Moon rocks are smoked, usually in a pipe. While the hash oil may result in some initial bubbling, the moon rocks will soon smoke consistently and result in a potent rush. The overall effect will depend largely on the type of flower used (indica or sativa), as well as the sour material used to create the oil and kief. Moon rocks are fun to both consume and create, and they make a nice change of pace over more traditional concentrates.
Shatter and Wax
The popular concentrates shatter and wax are usually made with harsh solvents like butane. These products are best created in modern MIP facilities with established safety measures in practice. While shatter, wax, and other concentrates can be made at home, the process can be dangerous because of the solvents and heat used. Because of the risk and potential danger with the home-creation process, we will not go into detail about it here, but suffice it to say that these extracts pack a powerful punch and are definitely worthy of your attention if you’re looking for an intense cannabis experience.
Shatter and wax—as well as other cannabis concentrates like batter, crumble, and taffy—are quite similar in the production, but the consistency of each is quite different, which results in the variety of names for them. Unlike hash and moon rocks (and sometimes hash oil), shatter and wax are consumed using a dab rig (a bong-like apparatus used for concentrates) or another dabbing device. A hand-held blow torch is the most common method of heating the dab nail to a searing heat level. When a piece of shatter or wax meets the dab nail, usually using a dab tool to prevent unintentional burns to the fingers, a thick vapor results that the consumer inhales into his or her lungs.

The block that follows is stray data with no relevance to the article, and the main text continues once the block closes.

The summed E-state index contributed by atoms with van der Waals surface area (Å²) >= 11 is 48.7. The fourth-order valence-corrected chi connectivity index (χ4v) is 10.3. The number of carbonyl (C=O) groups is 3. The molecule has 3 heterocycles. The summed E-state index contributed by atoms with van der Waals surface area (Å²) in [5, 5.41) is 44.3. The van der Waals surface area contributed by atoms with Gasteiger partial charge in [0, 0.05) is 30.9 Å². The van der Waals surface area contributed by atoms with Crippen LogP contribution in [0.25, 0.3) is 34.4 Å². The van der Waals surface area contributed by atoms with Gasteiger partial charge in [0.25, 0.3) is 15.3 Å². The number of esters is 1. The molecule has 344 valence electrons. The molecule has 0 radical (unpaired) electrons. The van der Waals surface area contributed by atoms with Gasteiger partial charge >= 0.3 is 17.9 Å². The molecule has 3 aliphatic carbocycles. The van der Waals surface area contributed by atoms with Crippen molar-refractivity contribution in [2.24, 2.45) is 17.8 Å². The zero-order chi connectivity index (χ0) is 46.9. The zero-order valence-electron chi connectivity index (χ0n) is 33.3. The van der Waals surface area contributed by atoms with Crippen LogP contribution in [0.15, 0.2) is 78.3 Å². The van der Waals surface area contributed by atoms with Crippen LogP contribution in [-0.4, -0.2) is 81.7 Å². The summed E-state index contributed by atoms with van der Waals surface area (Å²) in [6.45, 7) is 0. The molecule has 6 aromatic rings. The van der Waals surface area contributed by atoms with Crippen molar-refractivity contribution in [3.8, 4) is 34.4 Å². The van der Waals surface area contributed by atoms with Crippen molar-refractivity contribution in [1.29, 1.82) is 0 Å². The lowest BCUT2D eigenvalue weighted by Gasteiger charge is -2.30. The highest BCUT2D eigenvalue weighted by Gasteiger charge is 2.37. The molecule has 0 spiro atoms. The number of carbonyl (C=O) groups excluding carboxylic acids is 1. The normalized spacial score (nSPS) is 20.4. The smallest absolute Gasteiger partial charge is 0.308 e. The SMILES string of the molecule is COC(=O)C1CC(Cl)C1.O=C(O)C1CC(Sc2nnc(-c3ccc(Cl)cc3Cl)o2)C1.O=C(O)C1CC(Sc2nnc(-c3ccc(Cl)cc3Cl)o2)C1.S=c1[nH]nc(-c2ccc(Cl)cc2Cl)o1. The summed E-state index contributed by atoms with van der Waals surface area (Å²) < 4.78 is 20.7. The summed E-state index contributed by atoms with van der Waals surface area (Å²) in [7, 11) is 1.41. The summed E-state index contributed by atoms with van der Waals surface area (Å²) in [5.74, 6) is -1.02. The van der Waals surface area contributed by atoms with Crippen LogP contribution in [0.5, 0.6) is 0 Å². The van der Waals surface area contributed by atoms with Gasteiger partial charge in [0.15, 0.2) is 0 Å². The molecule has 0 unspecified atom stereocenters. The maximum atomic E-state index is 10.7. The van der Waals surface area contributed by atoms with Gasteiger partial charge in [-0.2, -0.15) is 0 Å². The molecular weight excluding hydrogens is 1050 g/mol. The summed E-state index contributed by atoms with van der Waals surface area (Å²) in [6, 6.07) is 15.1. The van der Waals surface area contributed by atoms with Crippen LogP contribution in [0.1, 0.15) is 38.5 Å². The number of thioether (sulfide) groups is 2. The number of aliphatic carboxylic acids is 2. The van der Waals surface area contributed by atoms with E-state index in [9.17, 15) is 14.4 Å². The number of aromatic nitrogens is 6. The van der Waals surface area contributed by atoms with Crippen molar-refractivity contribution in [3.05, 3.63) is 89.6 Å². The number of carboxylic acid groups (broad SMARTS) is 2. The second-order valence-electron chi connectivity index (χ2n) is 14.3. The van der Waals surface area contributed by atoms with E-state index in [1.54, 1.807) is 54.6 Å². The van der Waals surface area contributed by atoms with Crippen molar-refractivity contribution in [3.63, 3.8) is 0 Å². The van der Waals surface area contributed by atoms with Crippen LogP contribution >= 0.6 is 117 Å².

Consuming cannabis in this manner is known as dabbing, and a single dab is usually all that’s necessary to achieve a very elevated cannabis state of mind. Although some seasoned dab consumers may enjoy a second or even third dab, more is not usually necessary. Just like the old Brylcreem® ads for hair treatment say, “a little dab will do ya”!